Feb, 2018

What we know and what we don’t know about perinatal Zika virus infection: a systematic review

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Authors: Soriano-Arandes A, Rivero-Calle I, Nastouli E, et al.

Published inExpert Rev Anti Infect Ther. 2018;16(3):243-254

Introduction: Zika virus (ZIKV) infection has caused the most challenging worldwide infectious epidemic outbreak in recent months. ZIKV causes microcephaly and other congenital malformations. There is a need to perform updated systematic reviews on ZIKV infection periodically because this epidemic is bringing up new evidence with extraordinary speed.

Areas covered: Evidence related to ZIKV infection in the gestational, perinatal, and early infant periods covering epidemiology, virology, pathogenesis, risk factors, time of infection during pregnancy, newborn symptoms, treatment, and vaccines. To this end, a search was performed using terms [‘Zika’] AND [‘Perinatal Infection’] OR [‘Congenital Infection’] in the PubMed® international electronic database. Out of a total of 1,538 articles published until 30 November 2017, we finally assessed 106 articles articles that were relevant to the research areas included in this study.

Expert commentary: ZIKV is a new teratogenic/neurotropic virus affecting fetuses. Many challenges are still far from being solved regarding the epidemiology, case definition, clinical and laboratory diagnosis, and preventive measures. An approach using ‘omics’ and new biomarkers for diagnosis, and a ZIKV-vaccine for treatment, might finally give us the tools to solve these challenges.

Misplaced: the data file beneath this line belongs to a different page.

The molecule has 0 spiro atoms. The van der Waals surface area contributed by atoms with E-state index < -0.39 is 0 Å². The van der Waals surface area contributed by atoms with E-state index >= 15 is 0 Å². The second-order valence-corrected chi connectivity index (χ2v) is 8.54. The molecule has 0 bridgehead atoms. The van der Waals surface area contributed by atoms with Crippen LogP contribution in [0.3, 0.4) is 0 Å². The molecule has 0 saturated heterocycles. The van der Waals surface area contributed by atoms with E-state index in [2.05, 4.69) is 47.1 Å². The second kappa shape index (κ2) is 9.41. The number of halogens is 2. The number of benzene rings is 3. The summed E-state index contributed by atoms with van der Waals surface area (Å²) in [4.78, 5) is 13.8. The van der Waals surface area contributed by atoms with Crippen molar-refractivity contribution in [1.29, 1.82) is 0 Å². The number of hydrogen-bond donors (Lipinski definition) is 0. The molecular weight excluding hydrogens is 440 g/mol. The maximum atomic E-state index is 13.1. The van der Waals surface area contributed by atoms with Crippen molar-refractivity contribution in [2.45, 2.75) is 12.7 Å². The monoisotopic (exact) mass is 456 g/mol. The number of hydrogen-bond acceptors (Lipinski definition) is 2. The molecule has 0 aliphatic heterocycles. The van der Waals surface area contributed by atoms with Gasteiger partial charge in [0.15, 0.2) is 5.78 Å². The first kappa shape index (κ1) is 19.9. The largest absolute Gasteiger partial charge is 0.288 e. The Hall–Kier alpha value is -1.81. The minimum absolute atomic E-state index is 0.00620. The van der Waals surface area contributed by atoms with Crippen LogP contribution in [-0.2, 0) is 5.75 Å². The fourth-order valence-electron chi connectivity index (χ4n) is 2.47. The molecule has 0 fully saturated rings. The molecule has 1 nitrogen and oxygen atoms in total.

Nov, 2017

ZIKAction: approval of the Congenital Microcephaly Case-Control Study protocol

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On November 7th, 2017, the Ethics Committee of the Universidad Central del Ecuador formally approved the ZIKAction Congenital Microcephaly Case-Control Study protocol. This prospective study, focused on estimating the risk of congenital microcephaly associated with Zika virus, dengue or chikungunya infection, will be led by Dra. Greta Miño from Hospital del Niño Francisco Icaza Bustamante of Guayaquil and Dr. Toni Soriano from University Hospital Vall d’Hebron in Barcelona as co-lead of the ZIKA-PED work package.


Nov, 2017

Great news from Gainesville, FL (US): the 2° Consortium meeting of our ZIKAction project was a success!

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On November 2nd-3rd, the ZIKAction Consortium met for its annual general meeting, which was held at the Emerging Pathogens Institute at the University of Florida.